The players teased out every aspect of the meeting in advance, right down to what they would wear. By a show of hands, they elected to wear suits. This was business; they meant business. At that first meeting, 11 of the board members were dressed casually; for the next meeting they all wore suits too. The terms of engagement, in every detail, were being written from scratch on a blank page.

The three Cork strikes escalated in toxicity, from first to last. Allegiances soon became entrenched, and tribal. Dónal Óg Cusack and Murphy were characterised as the white knight and the dark knight, depending on your bias.

Scores of others played a part in those conflicts, but the issues on which the strikes were fought, and the feelings they inflamed, were channelled through the most powerful player in the Cork dressing room and the authoritarian figure on the county board.

A lot of people were hurt, on both sides, and those admissions were made along the way. Were there reconciliations? Not that anybody said. Feelings simmered down, but nobody resigned from their original position. Elements of quiet polarisation continued. At a table of Cork GAA followers it is still not a subject you would raise after a few pints, unless you were so drunk that you wanted to play Russian roulette with the conversation.

Did some good come from it? Without question. Cork players want for nothing now. Every reasonable aid to preparation is provided as standard, without a row or special pleading.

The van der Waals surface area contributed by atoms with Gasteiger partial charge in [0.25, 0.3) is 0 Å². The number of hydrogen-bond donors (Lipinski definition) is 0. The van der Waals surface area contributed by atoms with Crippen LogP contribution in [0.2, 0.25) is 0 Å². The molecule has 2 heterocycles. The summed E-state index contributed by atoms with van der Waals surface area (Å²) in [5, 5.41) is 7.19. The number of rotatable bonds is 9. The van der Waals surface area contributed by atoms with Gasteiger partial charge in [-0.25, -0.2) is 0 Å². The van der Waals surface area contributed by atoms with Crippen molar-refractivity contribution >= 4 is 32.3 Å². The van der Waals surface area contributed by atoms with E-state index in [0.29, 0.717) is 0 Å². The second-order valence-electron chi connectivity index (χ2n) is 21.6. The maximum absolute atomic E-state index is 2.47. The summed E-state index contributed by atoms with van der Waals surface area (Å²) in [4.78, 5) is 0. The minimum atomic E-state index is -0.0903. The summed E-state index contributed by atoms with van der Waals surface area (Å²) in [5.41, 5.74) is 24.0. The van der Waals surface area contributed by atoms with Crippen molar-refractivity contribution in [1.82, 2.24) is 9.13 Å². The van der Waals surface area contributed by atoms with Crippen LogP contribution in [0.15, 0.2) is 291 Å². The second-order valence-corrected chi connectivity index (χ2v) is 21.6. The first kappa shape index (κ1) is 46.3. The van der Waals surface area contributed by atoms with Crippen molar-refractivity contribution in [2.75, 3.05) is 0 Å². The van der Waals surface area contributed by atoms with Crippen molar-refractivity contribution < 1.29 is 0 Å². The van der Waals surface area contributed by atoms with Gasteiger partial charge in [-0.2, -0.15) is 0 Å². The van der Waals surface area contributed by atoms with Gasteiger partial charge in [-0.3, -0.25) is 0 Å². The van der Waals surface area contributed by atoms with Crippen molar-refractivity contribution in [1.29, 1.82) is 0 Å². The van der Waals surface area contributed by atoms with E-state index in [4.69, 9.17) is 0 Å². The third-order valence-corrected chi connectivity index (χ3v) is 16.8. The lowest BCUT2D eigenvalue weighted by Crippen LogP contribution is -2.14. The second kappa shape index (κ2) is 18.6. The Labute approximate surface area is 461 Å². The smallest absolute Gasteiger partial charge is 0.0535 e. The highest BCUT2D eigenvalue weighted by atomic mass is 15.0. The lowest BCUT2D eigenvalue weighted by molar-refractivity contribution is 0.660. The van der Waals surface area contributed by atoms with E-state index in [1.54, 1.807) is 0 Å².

What it also did was usher in an era of soft power for elite GAA players. The second and third Cork strikes revolved around the appointment of management teams in which the players had no confidence. County boards, or even clubs, very rarely take that chance now. That represented a massive cultural shift.

If a manager has “lost the dressing room,” county boards or club executives won’t close their eyes and ears and hope it goes away; a change will be made. If they have a new manager in mind, senior players will be discreetly consulted. That is accepted as best practice now.

For a while, it wasn’t unusual for establishment figures in the GAA, and devotees of the old hierarchies, and opponents of the Gaelic Players Association [GPA] to denounce various uprisings around the country as the scourge of “player power”. You don’t hear those cries anymore because player power has been normalised. County boards and clubs want happy camps and harmony. Dictating to players, bluntly, is no longer an option.

After a long thaw, players from the strike-era Cork teams have been appointed to management roles with Cork in recent years. Diarmuid O’Sullivan has served two terms as a senior selector; Seán Óg Ó hAilpín and Kieran “Fraggy” Murphy are involved with the Cork minors for the coming season and Tom Kenny has been involved at that level too; Ben O’Connor is the new manager of the Cork U-20s; Dónal Óg Cusack was manager of the minors for a Covid-condensed season – though nothing since.

Twenty years ago, they had the courage of their convictions. It is a common phrase but, in day-to-day life, it is not common practice. That should be saluted. They made a difference.